- [[#|Go back]] to Anticipation Guide for "A Modest Proposal"
- Re-respond to the statements
- See how your responses have changed since you read "A Modest Proposal"

- Mini-Introduction to new unit
- [[#|Quote]] Stations

- Respond to [[#|directions]] in [[#|Student]] Journal

February 27th - 28th
- Use time in [[#|class]] to work on your presentations

February 26th
- You will create and give a presentation to share your proposals with the [[#|class]]
- May work with your problem group or on your own
- Choose to create a poster, PowerPoint, or video
- Directions and Guidelines are on the Proposal Presentations Handout

- Work with your group or on your own to begin planning your presentation and script

February 25th
- Go to
- View your proposal submission and comments
- Make changes to your proposal, if needed
- Check out the information ("i" icon) for the Self-Reflection Assignment; follow the directions and write up your response
- [[#|Submit]] this to

- If you have NOT submitted your proposal, finish it and submit it NOW
- Finish proposal changes and Self-Reflection Assignment for homework

February 18th - 22nd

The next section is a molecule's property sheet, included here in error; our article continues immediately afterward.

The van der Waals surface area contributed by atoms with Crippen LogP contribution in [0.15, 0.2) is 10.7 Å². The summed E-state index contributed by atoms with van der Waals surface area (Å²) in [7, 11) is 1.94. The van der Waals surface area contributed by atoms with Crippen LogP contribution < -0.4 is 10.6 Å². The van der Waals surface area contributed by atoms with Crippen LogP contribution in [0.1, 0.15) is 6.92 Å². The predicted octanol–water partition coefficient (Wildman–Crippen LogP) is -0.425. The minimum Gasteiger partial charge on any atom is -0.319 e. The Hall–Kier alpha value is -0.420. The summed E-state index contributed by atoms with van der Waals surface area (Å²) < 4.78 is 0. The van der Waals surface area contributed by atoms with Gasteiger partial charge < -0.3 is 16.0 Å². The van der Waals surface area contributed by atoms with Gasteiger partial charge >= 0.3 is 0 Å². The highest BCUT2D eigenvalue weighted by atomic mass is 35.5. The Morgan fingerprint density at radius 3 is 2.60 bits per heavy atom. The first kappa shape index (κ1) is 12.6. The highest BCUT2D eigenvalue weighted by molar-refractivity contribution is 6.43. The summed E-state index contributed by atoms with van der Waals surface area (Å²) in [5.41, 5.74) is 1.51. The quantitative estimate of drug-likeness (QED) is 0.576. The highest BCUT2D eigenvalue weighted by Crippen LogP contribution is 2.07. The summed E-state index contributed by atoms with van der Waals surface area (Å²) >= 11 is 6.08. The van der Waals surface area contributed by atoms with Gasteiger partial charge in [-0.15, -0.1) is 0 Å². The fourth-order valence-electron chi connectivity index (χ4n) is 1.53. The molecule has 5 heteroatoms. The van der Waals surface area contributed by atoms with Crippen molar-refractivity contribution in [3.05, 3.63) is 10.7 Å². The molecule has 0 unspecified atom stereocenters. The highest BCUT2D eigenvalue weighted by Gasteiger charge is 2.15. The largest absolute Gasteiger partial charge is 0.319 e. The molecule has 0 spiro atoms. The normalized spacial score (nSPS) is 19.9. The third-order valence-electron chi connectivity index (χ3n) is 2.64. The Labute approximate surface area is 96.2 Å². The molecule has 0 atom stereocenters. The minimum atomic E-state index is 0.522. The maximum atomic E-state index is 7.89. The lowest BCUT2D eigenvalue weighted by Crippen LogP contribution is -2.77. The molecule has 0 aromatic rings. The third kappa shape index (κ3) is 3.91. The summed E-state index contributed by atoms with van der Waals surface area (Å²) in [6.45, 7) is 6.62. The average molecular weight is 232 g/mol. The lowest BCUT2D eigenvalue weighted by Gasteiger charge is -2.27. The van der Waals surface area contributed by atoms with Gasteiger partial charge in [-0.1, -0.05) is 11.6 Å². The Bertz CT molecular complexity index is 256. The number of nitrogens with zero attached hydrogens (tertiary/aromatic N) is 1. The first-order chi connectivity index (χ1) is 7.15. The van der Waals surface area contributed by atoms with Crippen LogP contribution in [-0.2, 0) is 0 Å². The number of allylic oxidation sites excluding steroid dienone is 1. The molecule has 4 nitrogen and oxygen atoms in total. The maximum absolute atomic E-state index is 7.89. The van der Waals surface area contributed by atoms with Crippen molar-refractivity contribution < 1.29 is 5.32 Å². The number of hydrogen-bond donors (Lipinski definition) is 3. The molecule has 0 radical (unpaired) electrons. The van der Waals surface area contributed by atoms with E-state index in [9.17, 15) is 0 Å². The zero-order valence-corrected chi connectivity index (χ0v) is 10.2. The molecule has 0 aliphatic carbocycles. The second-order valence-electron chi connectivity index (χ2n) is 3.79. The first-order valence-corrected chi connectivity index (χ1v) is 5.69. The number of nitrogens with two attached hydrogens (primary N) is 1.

Winter Break!

February 15th
- Work in class to type your proposal draft
- At the end of the period, [[#|submit]] it to for our class
- If not in [[#|school]] on 2/15, the draft is due at 11:59 pm

February 14th
- Work with your problem groups to brainstorm at least 2 counter arguments someone might pose against your solution (what flaws might someone point out in your solution?)
- Develop responses to these that prove them wrong and show your solution is still the best
- Brainstorm answers to the following for your conclusion: Why would it benefit everyone to use your solution? What will happen if your problem is not solved immediately?
- Fill this information out in your outline to turn in
- When finished with your outline, begin typing your draft!

February 13th
- Work with problem groups to brainstorm a "best possible" solution to your problem and 3 reasons why your chosen solution is the BEST possible solution to your chosen problem
- Use concept maps to help you brainstorm
- Fill in this information on the proposal outline (to be turned in as part of your grade)

- Be sure to answer the parts/questions listed on the "Parts of a Proposal" outline from February 6th
- Follow the rubric for what you need to include (appeals, inversion, irony, etc.) in your essay (you want to be in the "Meeting" category, but you can earn bonus points if you score in the "Exceeding" categories)

February 12th

- "A Modest Proposal" Rap (this might help clear things up!)
- Family Guy Satire Clip (to help review)
- Brainstorm ideas for real world problem that you could write your own proposal on
- Use "concept mapping" as a way to brainstorm problems and ridiculous solutions (like Swift's!)